Note that if what Islandmanz claims is true, it also means that reconfiguring the traffic so that it leads from Coastal Botanical Gardens, via the roundabout, directly to Coulomb's properties, while causing a potential wait time for those exiting the Harbor, increases the property value of Coulombe Village and Country Club and its restaurant, justifying the increase in property tax income, needed for tiff financing. This is a permanent change in traffic patterns, but to my knowledge, Coulombe's property was not the designated tiff financing zone, which is also supposed to produce the increased property taxes.

§5265. Tax increment financing
1. Captured assessed value.  The municipality may retain all or part of the tax increment of a tax increment financing district for the purpose of financing the development program. The amount of tax increment to be retained is determined by designating the amount of captured assessed value to be retained. When a development program for a tax increment financing district is adopted, the municipal legislative body shall adopt a statement of the percentage of captured assessed value to be retained in accordance with the development program. The statement of percentage may establish a specific percentage or percentages or may describe a method or formula for determination of the percentage. The municipal assessor shall certify the amount of the captured assessed value to the municipality each year.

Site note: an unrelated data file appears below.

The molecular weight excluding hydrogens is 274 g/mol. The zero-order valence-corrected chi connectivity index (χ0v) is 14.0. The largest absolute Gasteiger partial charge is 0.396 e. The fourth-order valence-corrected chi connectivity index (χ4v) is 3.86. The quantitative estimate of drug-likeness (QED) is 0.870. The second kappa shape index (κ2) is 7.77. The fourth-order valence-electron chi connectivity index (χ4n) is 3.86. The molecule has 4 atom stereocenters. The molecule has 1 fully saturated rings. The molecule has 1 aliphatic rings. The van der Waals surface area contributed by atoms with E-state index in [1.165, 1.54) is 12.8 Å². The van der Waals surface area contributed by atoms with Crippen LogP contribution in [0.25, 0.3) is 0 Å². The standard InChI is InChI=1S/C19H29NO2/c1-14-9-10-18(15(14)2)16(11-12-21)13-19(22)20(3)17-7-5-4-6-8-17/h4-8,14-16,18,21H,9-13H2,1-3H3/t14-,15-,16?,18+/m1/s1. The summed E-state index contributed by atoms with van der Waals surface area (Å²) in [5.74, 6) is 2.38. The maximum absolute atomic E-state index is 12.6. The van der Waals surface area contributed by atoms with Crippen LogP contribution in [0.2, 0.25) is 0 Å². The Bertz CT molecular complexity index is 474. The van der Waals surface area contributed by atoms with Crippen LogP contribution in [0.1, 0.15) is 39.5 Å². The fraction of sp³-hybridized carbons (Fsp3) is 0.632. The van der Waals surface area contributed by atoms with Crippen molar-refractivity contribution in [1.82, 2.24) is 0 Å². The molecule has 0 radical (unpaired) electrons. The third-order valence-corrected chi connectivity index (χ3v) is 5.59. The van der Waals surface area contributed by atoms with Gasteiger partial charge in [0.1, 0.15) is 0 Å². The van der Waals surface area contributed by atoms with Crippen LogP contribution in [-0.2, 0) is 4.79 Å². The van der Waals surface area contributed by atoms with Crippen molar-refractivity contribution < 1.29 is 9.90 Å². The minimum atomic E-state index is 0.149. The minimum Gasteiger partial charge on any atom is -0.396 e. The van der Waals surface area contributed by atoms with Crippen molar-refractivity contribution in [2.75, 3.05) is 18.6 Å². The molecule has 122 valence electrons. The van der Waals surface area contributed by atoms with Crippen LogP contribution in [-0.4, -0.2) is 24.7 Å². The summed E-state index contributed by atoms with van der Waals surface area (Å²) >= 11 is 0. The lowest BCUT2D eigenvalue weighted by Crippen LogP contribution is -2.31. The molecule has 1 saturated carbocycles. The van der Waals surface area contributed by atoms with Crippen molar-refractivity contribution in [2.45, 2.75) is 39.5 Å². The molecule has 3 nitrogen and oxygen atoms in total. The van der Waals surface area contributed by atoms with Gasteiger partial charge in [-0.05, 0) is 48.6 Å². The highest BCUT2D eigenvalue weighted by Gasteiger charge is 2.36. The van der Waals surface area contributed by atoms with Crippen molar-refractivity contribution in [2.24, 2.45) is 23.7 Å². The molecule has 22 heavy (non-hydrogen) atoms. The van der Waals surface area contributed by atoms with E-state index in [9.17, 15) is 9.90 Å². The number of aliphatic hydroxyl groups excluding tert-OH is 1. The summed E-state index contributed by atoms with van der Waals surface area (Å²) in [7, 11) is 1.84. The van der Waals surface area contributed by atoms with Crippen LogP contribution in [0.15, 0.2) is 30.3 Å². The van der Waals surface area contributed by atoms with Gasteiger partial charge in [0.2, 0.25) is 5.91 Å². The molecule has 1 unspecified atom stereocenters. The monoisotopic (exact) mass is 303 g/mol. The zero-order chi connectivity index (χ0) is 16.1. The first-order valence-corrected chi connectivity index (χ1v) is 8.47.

1993, c. 671, §2 (NEW) .]

My first response, in chronological order, follows the shorter one I published the following day, which also disappeared within minutes of being published. I believe that Islandmanz is the person marking my comments as spam.

The two comments, marked as spam, are followed by another comment I made previously in response to a user called reed1v. That comment is pending and so Islandmanz's comment displays in response to reed1v, while mine does not.  I am tempted to mark Islandmanz's post as spam but I do not think that is fair play.